A frightening time was a speed boat race, where two brand new, flash ski style boats with outboards had a race across the bay and back to a buoy right on the beach. A crowd assembled to watch (father and son ?) in these boats as they took off across the bay almost out of site, and came hurtling back. A yellow (?) buoy was in the water just off the reef, and to our assembled horror, one boat passed it to port, the other to starboard. They collided with one going over the foredeck of the other, its prop slicing through the deck. Abrupt silence then pandemonium, men took off across the beach into the water to find the submerged boats skipper, a short while later dragging an unconscious guy up the beach and administering mouth to mouth. First time I had seen grown men cry (and not just one).

As I recall my first school was at Toniva, and for the first few months we bounced all the way there and back in a Land Rover, and at some point went up market in Toyota, where I would weasel my way into the front seat and change gears for the driver. Great times.

At some point, school facilities where established in Arawa so the family found ourselves there, first school at Tupakas, then Bovo. We lived very close to the Bovo river, and you knew when it was raining hard up the mountains because of the noise of the boulders rumbling down the river. It was an amazing place, with so much rain, every day at the river was like your first with holders the size of cars constantly shifting.

I remember a teacher, a Mr O'Reilly who was to us kids a huge man with an enormous belly, the O in the O'Reilly !

It might have been some time in 1972 that Dad left BCL to work for the PNG government as harbour master Kieta, so Kieta ( happy valley) we went, back to school at Toniva. School uniform was a pair of swimmers and an Orange T shirt ! Bliss.

Your site has a video driving down the hill into Kieta, turning left at the bottom of the hill, past the Zero on a post, then along the beach to the Kieta sailing and cruising club - which dad and a couple of his Kiap mates (Hendo Henderson high among them) set up. The bank account was the "Kieta aleing and boozing club", and I still have a club burgee as a treasured possession. From there, sailing Quick Cats, Arafura Cadets, Sunfish, Fireball, Corsair etc, my love of sailing was born.

A short and shaky blast from the past ... a drive to Kieta Sailing and Cruising Club...1986

Along that road was the house where we lived, ( a brief shot of it in the video I think). My bed room louvers opened to the bay, and as the early morning light flooded in, so did the gentle sounds of the small waves lapping the sand, and the view across to Puk Puk. Oh my god, what memories that video has bought back. Thank you.

Clear memories of daily "gouriers", with Mt Bagana clearing her throat on an almost daily basis.

Fantastic years, more follows

Regards
Andrew Wilson
karinandrew[AT]gmail.com

 

25 June 2017

Panguna 2017 - oh, so sad!


 

22 May 2017

Finally: the Calvin Klein of PNG

 

19 May 2017

AIR NIUGINI In-Flight Magazine

 

"Paradise", the in-flight magazine of Air Niugini, is available in every seat of every Air Niugini international flight, and also on selected domestic services.

The first issue of "Paradise" was published in July 1976, following the founding of Air Niugini itself in 1973, and the year after Papua New Guinea achieved its independence. Early editions are now avidly sought by collectors.

To read its current or a back issue, click here.


 

PNG's most-smoked newspaper


 

16 May 2017

From the December 1969 issue of the PACIFIC ISLANDS MONTHLY:


 

Seventy years of Pacific Islands Monthlies

Click here, then click on 'Browse this Collection',
then use the drop-down menu to select 'Set 461-480' and click on 'Go' to go straight to 1970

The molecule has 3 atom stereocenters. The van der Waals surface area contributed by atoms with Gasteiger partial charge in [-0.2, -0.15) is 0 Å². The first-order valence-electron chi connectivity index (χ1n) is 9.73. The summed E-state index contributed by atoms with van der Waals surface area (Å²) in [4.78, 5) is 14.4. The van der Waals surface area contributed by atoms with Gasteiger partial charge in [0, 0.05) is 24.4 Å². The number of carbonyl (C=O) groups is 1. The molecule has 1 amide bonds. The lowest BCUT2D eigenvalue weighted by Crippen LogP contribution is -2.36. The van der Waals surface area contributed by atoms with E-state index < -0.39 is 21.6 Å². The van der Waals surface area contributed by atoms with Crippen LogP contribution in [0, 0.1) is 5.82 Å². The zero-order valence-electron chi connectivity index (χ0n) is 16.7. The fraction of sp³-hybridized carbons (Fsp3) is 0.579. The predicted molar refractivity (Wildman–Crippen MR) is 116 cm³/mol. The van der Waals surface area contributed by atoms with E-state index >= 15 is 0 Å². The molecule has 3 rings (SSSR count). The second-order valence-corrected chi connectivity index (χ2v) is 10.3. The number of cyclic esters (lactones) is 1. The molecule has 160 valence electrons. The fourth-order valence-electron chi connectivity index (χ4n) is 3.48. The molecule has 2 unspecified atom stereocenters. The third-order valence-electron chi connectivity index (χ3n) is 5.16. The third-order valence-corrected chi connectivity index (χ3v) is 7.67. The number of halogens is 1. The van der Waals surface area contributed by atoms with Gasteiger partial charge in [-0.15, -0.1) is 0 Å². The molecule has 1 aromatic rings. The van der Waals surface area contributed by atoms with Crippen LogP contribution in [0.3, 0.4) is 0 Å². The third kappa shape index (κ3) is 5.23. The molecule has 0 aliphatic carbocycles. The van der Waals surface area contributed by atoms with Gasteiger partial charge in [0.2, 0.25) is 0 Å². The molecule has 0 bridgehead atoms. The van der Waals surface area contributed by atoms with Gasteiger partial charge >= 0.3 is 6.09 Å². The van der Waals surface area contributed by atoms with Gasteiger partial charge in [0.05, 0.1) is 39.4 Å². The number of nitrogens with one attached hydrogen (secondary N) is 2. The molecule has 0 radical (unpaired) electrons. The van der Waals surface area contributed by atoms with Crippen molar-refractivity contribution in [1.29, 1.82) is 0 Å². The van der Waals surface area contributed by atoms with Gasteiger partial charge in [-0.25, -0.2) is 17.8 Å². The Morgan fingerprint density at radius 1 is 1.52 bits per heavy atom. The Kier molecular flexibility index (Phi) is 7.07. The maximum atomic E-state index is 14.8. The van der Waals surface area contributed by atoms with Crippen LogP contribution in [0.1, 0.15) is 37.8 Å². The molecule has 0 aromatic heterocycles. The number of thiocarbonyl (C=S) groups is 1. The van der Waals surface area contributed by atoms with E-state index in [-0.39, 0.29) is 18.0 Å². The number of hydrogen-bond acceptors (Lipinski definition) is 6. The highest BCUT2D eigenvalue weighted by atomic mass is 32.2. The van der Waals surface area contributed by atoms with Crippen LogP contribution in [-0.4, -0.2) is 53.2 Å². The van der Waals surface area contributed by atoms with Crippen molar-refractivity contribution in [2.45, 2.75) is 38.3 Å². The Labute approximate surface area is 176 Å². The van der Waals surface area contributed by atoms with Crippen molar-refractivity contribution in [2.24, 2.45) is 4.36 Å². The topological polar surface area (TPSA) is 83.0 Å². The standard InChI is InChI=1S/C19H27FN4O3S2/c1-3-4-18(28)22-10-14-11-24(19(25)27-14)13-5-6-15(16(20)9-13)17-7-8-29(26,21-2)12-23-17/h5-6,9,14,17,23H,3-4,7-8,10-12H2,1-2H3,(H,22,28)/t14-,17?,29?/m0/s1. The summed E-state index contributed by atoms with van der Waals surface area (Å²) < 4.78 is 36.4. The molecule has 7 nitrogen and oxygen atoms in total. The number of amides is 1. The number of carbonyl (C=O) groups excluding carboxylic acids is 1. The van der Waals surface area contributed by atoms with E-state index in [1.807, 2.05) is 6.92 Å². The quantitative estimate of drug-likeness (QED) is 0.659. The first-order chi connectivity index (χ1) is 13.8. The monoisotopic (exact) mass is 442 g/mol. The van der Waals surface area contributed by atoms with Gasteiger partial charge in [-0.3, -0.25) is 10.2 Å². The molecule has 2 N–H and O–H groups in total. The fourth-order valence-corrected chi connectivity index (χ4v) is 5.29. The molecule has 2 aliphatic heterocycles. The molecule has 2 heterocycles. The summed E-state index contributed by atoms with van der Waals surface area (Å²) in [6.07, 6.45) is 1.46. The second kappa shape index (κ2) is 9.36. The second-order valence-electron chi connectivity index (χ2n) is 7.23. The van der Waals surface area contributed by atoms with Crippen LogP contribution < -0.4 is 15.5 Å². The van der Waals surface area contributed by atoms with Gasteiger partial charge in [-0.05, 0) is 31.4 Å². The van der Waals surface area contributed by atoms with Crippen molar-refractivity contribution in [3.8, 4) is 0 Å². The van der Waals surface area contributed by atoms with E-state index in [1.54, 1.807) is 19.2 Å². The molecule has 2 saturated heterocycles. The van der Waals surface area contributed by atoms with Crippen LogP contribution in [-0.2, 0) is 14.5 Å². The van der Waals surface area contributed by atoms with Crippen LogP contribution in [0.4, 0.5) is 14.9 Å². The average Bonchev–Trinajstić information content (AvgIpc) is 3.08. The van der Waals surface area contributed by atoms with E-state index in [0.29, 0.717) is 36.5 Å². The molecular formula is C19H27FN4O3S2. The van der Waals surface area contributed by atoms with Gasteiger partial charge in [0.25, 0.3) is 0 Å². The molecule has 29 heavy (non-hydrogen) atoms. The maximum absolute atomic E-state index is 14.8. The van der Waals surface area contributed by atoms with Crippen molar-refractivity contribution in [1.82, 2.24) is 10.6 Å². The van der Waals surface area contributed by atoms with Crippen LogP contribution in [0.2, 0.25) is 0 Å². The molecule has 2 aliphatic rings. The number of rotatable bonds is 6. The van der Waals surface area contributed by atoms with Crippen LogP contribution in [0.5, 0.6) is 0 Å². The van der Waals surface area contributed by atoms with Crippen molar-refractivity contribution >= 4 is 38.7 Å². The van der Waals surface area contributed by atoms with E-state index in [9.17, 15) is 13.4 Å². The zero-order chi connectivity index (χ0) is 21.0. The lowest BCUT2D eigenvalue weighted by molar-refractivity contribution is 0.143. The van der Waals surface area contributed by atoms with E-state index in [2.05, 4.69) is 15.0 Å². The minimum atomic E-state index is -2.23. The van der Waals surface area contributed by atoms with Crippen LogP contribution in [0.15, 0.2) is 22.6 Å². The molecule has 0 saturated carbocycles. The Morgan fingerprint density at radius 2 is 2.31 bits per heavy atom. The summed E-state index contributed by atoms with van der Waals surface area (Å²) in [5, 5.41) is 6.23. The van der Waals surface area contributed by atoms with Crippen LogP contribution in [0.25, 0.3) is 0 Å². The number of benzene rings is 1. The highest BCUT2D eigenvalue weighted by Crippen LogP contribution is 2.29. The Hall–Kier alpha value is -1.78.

The National Library has recently completed the digitisation of the entire run of the Pacific Islands Monthly magazine, from the first issue in 1930 to the last in 2000, and all the issues can be browsed or the text fully searched on Trove.

The Pacific Islands Monthly (PIM) was founded in Sydney by New Zealand born journalist Robert William (Robbie) Robson, who had moved to Australia during World War I. The first issue of PIM was in newspaper format and consisted of 12 pages. The number of pages gradually increased and by the 17th issue (December 1931) PIM had changed to a magazine style format. In later life it evolved into a glossier coloured magazine.

PIM was required reading for anyone interested in not only Papua New Guinea but also islands farther to the east, and after I'd moved to Guinea in the dying days of 1969, I never missed an issue. In fact, I've always thought that I got my first job in New Guinea with a firm of chartered accountants in Rabaul through a classified ad which I had placed in PIM sometime in late 1969, and some ten years ago even made a trip to the National Archives in Canberra with the express purpose of finding the ad and taking a copy of it.

I remember sitting in their cavernous reading room and paging through all twelve issues of their 1969 magazines and not finding anything that looked even close to the Job Wanted ad as I remembered it, "Young accountant (24), still studying, seeks position in the islands."


Now that PIM has been digitised, I've been able to search the same issues on the computer from the comfort of "Riverbend" but with the same result - NOTHING! So how and where did I advertise? One thing I know for certain: I did not reply to a Position Vacant advertisement. Strange how faulty one's memory can become.

Still, it was a treat to read those old issues and through them relive the six or seven years I spent in this wonderful and mysterious country that almost became a second home to me.

Take the opportunity to do your own exploring by either browsing through the issues looking for unexpected gems, or searching for particular people, places or topics. Endless hours of pleasure and edification await you!

Click here (click on 'Browse this Collection', then use the drop-down menu to select 'Set 461-480' and click on 'Go' to go straight to 1970).

 

14 May 2017

From the November 1989 issue of the "Pacific Islands Monthly":

 

For a more readable copy, click here

 





 

From the January 1989 issue of the "Pacific Islands Monthly":